1. First locate the ion_buffer struct in the fake kernel heap. This can be done using the flags field in the ion_buffer:

    struct ion_buffer {
    struct list_head list;
    struct ion_heap *heap;
    unsigned long flags;

which is a 4 byte value passed from the parameters of the ION_IOC_ALLOC ioctl when the ion_buffer is created. I can set these to specific "magic" values and search for them in the fake kernel heap.

  1. Once the ion_buffer struct is located, read its heap pointer. This will be a virtual address in the low memory area outside of the kernel image, and as such, its physical address can be obtained by applying a constant offset.

  2. Once the physical address of the corresponding ion_heap object is obtained, modify the sg_table of the ion_buffer so that its backing store points to the page containing the ion_heap. 4. Call mmap on the ion_buffer file descriptor, this will map the page containing the ion_heap to user space. This page can then be read directly from user space to obtain the ops pointer, which will give the KASLR offset.

The use of the ion_buffer struct also solves another problem. While the fake kernel heap is convenient, it is not perfect. Whenever an object in the fake kernel heap is freed, kfree will check whether the page containing the object is a single page slab from the SLUB allocator by using the PageSlab check. If the check fails, then the PageCompound check will be performed to check whether the page is part of a bigger slab.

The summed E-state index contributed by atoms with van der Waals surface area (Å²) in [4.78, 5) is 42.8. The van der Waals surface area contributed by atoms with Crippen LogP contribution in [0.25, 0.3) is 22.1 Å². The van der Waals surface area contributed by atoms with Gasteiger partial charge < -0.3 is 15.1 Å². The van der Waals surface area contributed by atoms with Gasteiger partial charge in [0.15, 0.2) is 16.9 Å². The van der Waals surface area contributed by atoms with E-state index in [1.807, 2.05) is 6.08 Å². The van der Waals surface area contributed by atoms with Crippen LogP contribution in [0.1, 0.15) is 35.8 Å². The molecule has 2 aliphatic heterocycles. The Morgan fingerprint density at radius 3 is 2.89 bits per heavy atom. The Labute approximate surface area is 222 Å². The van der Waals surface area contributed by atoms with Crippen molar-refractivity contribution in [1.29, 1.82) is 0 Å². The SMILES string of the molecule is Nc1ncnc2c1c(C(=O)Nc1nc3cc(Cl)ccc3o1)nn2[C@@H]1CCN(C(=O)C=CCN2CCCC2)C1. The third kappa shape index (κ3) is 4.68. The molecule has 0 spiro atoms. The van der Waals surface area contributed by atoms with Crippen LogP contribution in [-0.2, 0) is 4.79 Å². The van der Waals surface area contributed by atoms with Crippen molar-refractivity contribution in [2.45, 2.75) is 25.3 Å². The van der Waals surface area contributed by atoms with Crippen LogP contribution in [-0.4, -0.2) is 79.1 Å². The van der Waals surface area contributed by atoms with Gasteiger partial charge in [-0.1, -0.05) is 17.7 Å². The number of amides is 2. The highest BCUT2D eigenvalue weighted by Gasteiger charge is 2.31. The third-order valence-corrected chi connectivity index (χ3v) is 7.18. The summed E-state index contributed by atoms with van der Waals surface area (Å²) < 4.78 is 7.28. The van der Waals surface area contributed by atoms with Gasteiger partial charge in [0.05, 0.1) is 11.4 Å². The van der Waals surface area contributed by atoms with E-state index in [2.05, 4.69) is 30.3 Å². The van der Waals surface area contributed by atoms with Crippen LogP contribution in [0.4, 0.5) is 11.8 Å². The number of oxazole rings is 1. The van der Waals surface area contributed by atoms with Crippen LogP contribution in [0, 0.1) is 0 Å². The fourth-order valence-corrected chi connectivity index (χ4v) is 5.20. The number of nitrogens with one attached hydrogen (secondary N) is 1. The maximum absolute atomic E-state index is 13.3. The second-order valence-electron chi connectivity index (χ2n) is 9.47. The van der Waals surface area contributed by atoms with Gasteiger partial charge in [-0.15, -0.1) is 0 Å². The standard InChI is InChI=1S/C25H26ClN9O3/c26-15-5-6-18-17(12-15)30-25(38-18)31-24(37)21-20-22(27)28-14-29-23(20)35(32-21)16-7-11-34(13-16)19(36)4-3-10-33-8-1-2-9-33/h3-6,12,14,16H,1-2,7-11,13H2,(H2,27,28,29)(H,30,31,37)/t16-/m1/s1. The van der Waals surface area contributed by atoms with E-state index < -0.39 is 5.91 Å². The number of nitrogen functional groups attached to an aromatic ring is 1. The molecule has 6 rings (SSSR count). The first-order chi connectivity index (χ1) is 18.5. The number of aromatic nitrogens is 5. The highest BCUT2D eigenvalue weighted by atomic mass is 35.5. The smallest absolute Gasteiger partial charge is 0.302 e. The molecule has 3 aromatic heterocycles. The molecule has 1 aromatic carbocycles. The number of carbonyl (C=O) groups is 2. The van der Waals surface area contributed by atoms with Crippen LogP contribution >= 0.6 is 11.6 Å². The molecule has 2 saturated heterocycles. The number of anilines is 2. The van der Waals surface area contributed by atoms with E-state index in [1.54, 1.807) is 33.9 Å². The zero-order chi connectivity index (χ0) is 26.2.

void kfree(const void *x)
{
    struct page *page;
    void *object = (void *)x;

    trace_kfree(_RET_IP_, x);

    if (unlikely(ZERO_OR_NULL_PTR(x)))
        return;

    page = virt_to_head_page(x);
    if (unlikely(!PageSlab(page))) {     //<-------- check if the page allocated is a single page slab
        unsigned int order = compound_order(page);

        BUG_ON(!PageCompound(page));     //<-------- check if the page is allocated as part of a multipage slab
        ...
    }
    ...
}

As these checks are performed on the page struct itself, which contains metadata to the page, they will fail and cause the kernel to crash whenever an object is freed. This can be fixed by using the arbitrary read and write primitives that I now have to overwrite the respective metadata in the page struct (the address of a page struct that corresponds to a physical address is simply a logical shift of the physical address followed by a translation of a fixed offset, so I can map the page containing the page struct to user space and modify its content). It would, however, be simpler if I can ensure that the objects that occupy the fake kernel heap never get freed. Before an ion_buffer struct is freed, ion_buffer_destroy is called: